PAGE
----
Scientist finds non-invasive way to detect Inflammatory Bowel Disease

inflammatory bowel disease

inflammatory bowel diseaseChander Mohan, an Indian-American scientist has identified about 50 protein biomarkers that can non-invasively detect inflammatory bowel disease (IBD).

It is a disorder that leads to diarrhea, abdominal cramps, and weight loss.

He also received a $347,490 grant from the Crohn’s & Colitis Foundation of America.

IBD occurs when the body’s immune system fights its intestinal cells.

Two of the most common types are Crohn’s disease and ulcerative colitis, both of which lead to inflammation in the digestive tract.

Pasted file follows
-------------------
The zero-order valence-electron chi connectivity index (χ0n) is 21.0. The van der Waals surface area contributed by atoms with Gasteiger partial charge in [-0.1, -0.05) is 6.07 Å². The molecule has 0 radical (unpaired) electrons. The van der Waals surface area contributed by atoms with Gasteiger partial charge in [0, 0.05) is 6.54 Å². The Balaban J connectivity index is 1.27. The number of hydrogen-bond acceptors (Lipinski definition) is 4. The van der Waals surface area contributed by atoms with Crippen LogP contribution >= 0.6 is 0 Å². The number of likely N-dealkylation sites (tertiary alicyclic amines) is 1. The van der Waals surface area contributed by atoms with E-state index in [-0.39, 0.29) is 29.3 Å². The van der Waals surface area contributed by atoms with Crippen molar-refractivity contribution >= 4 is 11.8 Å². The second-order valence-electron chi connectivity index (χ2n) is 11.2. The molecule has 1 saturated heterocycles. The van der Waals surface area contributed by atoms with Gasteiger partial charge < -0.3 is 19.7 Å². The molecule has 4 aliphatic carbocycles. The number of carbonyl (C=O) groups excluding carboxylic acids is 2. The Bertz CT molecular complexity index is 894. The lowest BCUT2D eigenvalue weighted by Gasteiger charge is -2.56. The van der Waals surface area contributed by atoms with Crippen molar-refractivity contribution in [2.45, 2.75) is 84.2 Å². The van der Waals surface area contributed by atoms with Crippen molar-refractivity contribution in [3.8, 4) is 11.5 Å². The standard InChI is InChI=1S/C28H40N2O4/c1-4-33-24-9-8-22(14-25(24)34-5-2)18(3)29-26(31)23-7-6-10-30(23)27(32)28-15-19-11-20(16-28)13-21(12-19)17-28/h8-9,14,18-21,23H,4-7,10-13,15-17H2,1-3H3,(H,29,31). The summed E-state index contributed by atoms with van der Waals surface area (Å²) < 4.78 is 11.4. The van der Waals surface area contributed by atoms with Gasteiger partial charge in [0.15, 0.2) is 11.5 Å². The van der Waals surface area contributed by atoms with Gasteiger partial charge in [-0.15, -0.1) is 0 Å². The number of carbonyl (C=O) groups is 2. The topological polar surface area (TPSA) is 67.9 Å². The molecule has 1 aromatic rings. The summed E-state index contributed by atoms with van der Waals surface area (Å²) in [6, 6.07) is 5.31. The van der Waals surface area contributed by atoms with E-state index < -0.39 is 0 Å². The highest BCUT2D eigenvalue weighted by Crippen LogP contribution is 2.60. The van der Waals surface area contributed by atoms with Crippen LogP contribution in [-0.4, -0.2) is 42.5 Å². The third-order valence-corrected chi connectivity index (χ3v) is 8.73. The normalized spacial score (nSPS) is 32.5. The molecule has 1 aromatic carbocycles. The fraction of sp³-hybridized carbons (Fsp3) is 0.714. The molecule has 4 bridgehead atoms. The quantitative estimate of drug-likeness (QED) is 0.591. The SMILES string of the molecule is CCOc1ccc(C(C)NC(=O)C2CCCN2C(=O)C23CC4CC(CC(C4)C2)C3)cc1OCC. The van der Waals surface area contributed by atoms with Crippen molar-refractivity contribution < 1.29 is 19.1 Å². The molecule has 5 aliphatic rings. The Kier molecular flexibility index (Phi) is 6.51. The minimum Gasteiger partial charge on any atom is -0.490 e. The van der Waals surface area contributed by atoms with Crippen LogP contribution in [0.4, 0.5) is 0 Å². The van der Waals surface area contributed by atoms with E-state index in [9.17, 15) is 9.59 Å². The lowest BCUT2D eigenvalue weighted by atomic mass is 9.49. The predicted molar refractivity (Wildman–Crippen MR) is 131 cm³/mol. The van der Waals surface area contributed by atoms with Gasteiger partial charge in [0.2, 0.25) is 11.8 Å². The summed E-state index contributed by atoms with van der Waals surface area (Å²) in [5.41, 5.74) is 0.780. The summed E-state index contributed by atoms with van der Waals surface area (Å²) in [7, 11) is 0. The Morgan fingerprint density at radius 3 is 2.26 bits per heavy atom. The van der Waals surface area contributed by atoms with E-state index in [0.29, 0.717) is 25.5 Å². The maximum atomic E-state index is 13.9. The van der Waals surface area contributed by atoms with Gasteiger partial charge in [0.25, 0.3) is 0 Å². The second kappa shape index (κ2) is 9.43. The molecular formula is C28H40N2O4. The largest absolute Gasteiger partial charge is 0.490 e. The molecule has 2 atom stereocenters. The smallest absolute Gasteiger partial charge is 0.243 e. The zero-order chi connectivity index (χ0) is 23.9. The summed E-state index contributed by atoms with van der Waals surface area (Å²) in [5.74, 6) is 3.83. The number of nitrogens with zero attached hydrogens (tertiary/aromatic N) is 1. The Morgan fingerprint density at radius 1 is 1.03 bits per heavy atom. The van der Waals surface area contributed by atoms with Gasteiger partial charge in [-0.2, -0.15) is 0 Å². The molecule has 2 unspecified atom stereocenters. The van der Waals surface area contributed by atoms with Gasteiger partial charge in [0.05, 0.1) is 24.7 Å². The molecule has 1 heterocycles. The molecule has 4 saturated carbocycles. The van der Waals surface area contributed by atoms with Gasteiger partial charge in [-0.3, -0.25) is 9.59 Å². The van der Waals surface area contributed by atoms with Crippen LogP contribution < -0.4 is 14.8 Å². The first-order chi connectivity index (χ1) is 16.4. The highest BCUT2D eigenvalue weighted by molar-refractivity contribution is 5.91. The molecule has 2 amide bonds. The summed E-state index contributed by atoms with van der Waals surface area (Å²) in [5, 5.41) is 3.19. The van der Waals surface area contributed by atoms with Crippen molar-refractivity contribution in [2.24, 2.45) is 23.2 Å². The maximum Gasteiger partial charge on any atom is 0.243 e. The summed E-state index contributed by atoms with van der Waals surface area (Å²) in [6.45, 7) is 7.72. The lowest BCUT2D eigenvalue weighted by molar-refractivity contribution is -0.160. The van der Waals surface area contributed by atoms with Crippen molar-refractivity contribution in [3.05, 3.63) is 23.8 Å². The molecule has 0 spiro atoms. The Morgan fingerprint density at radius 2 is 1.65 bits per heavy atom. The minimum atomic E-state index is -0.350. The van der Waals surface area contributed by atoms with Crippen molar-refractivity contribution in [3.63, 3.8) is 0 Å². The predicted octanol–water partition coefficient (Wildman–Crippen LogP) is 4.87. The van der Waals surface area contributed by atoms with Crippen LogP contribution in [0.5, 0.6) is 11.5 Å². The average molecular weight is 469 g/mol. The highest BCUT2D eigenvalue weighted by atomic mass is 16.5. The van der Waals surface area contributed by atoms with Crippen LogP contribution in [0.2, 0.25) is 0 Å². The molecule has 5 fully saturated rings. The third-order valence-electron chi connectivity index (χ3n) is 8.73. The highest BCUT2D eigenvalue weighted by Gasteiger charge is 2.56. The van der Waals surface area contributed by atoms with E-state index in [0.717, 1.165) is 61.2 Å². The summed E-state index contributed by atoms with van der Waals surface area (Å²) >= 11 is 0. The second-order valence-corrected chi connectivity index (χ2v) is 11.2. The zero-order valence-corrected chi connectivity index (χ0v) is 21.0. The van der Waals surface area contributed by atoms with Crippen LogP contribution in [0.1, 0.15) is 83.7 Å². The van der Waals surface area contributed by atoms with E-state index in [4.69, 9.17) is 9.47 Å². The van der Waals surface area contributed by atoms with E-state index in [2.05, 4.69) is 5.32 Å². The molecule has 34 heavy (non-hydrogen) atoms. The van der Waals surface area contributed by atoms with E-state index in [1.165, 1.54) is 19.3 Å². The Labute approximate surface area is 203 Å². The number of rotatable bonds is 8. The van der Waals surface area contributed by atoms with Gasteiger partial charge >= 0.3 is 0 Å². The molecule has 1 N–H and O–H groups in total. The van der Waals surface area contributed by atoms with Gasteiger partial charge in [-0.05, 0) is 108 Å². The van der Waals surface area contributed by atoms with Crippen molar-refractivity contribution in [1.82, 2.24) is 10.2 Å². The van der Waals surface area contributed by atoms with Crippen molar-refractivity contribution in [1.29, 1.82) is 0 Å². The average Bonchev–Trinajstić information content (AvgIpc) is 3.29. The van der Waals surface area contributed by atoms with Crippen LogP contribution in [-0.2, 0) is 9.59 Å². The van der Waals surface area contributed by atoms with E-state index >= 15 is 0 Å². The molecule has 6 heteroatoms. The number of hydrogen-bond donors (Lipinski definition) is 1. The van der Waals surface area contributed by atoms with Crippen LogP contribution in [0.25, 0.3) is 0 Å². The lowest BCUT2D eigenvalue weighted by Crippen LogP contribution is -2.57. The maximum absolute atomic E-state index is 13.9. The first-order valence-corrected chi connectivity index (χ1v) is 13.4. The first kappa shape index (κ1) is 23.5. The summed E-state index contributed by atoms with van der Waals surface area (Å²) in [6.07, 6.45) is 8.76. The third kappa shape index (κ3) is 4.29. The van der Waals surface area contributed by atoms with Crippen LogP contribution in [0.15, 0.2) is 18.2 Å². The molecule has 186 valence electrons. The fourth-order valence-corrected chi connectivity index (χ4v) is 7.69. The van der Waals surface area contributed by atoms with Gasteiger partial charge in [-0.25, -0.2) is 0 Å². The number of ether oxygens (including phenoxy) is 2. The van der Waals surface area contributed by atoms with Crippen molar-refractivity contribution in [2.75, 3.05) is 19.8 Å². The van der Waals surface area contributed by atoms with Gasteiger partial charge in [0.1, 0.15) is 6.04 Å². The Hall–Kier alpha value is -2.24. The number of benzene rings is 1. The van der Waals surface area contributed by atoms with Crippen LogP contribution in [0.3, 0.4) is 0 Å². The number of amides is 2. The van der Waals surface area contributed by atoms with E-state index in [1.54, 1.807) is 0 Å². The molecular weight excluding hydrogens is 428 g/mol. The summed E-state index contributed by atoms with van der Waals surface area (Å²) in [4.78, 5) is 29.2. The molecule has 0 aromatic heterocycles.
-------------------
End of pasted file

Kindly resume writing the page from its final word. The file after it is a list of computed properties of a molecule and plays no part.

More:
It also leads to a variety of recurring symptoms such as diarrhea, abdominal cramps, blood in stools and weight loss.

“The disease is diagnosed by inserting an endoscope into the digestive tract to obtain a biopsy. However, this procedure does not lend itself to frequent disease monitoring or home-care tests,” said Mohan.

“To circumvent this, we asked if the stools from these patients might harbour specific molecules that we could potentially track,” he added.

Improved disease diagnosis, monitoring, and therapy in IBD can improve the lives of patients. Diagnosing or monitoring the disease from a stool test less invasive and cost-effective compared to endoscopy or colonoscopy.

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